Tag Archives: zero waste recipes

2 More Zero Waste Recipes to Replace Store Bought


Honestly, before starting my zero waste journey, I didn’t think about how many ‘every day’ items produce waste. I also didn’t think about ways I could replace harsh chemical cleansers with more natural options.

The harsh cleaner in a plastic bottle was ‘just what we used’ – why would I question it?

Well, I’m glad I did, because I’ve since began to look more critically at the cleaning products I use. And though I haven’t stopped using the ‘before’ products completely, I am happy with the cleansers I’ve since switched.

And since I know I’m nowhere near the only new zero waster out there, I thought I’d share 2 more zero waste recipes to replace store bought items. (If you missed the first article, check it out here!)

  1. Hand Soap


  • Soap Nuts
  • Water

I’m going to admit that this one… I’m kind of dumb for not realizing. This recipe involves the ever-amazing soap nuts. You know, the little nuts that naturally produce soap you can use to wash your clothes?

Yeah, apparently, that soap they produce can also be used to wash your hands! Shocker, I know. But it took me an embarrassingly long time to put two and two together. If it’s good enough to wash my clothes (and reusable pads), it should be able to clean my hands!

Though I’d like to blame society for this one, (why are there so many different soap products if they all do the same thing, anyway?) I’ve been an adult long enough I should’ve realized this.

Thankfully, the second best time to do something is today (the first being yesterday), so just like with veganism, now that I know, I can’t un-know.

To make the hand soap, all you gotta do is bring some soap nuts to a boil in a pot of water (depending on the size of the batch, use the same amount you would in your laundry, which is typically about 5), then once it’s boiling immediately turn off the heat and let them continue to sit in the water for about 20 minutes.

Once done, you can either fish the nuts out of the water, or you can mash them up and then strain the liquid into a hand soap bottle. If you don’t like the scent of soap nuts (it can be pretty… specific) you can add a few drops of your favourite essential oil to the mix.

Most recipes I’ve seen to make this hand soap say to use a foaming hand soap container, but just like with using DIY toothpaste, that’s more for feel than affect. The soap will work just fine in a non-foaming container. You may need to make it more often (foaming soap containers supposedly use less product than non-foam), but since you can buy soap nuts in bulk, it really shouldn’t make that big of a difference.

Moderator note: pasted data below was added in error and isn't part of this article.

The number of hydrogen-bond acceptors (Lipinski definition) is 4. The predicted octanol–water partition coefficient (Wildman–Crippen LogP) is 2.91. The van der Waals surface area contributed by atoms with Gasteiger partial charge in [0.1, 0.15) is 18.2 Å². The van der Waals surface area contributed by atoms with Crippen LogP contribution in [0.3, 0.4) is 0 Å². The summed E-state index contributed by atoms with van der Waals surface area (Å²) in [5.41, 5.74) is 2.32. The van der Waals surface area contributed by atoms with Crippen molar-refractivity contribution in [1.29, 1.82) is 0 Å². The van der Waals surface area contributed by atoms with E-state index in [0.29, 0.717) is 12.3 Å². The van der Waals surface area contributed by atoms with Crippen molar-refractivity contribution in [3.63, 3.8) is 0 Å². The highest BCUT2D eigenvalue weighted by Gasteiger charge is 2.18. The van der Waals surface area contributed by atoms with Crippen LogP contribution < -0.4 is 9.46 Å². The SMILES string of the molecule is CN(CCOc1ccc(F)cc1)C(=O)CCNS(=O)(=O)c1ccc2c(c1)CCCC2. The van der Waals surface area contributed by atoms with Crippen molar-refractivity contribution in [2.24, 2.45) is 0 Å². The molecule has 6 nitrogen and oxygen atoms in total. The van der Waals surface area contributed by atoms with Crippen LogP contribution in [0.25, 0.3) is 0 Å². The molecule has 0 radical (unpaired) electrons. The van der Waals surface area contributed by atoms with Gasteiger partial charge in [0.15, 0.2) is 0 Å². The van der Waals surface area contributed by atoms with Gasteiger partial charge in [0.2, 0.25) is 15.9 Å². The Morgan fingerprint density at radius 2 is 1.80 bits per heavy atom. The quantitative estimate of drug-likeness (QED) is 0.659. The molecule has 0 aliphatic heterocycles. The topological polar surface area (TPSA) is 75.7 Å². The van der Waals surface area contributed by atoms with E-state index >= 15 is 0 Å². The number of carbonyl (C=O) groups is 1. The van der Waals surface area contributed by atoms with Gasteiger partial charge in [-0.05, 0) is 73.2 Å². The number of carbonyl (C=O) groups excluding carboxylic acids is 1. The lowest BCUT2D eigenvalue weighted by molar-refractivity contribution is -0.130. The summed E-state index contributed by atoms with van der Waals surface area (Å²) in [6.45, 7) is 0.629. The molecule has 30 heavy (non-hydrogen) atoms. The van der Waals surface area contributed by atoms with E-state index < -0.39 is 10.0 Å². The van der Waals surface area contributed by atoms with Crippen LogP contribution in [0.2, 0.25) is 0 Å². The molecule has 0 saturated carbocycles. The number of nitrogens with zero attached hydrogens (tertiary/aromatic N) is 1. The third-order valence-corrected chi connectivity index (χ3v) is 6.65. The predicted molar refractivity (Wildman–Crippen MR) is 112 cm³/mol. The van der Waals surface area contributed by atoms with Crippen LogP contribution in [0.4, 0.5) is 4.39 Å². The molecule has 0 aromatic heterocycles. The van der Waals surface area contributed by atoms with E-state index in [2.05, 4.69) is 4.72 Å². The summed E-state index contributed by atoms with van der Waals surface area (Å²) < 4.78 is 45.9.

2. Surface Cleaner


  • Lemon Juice
  • Vinegar
  • Water

This cleaner is another amazing recipe. Just like how baking soda and vinegar can be used to clean almost everything, this recipe can be used to clean basically everything else.

Like most of these zero waste recipes, all you need to make this cleaner is an empty bottle to mix the ingredients in. Pour the vinegar and water into the bottle in a 1:1 ratio, then add either 1-2 Tbsp of lemon juice, or the rind from half a lemon.

If you’re using lemon rind, you’ll want to let the mixture sit for a while to give the rind time to infuse with the vinegar and water (about 30 min), if you’re using juice, you should be able to start using it right away.

This cleaner can be used to clean glass, counter tops, floors, etc. I was originally going to call this all purpose cleaner, but there are some things you won’t want to use this on. For example, if you have porous items (like a couch or favourite chair), the lemon juice + vinegar might leave unwanted spots, or possibly leech the colour out of the item.

This is due to the lemon and vinegar’s natural acidity – which is actually the reason you can use it to lighten your hair!

If however you don’t care about spots or fading colour, then you can go ahead and use it on whatever you want.

Just don’t say I didn’t warn you.

Like this article? Check out more zero waste tips here!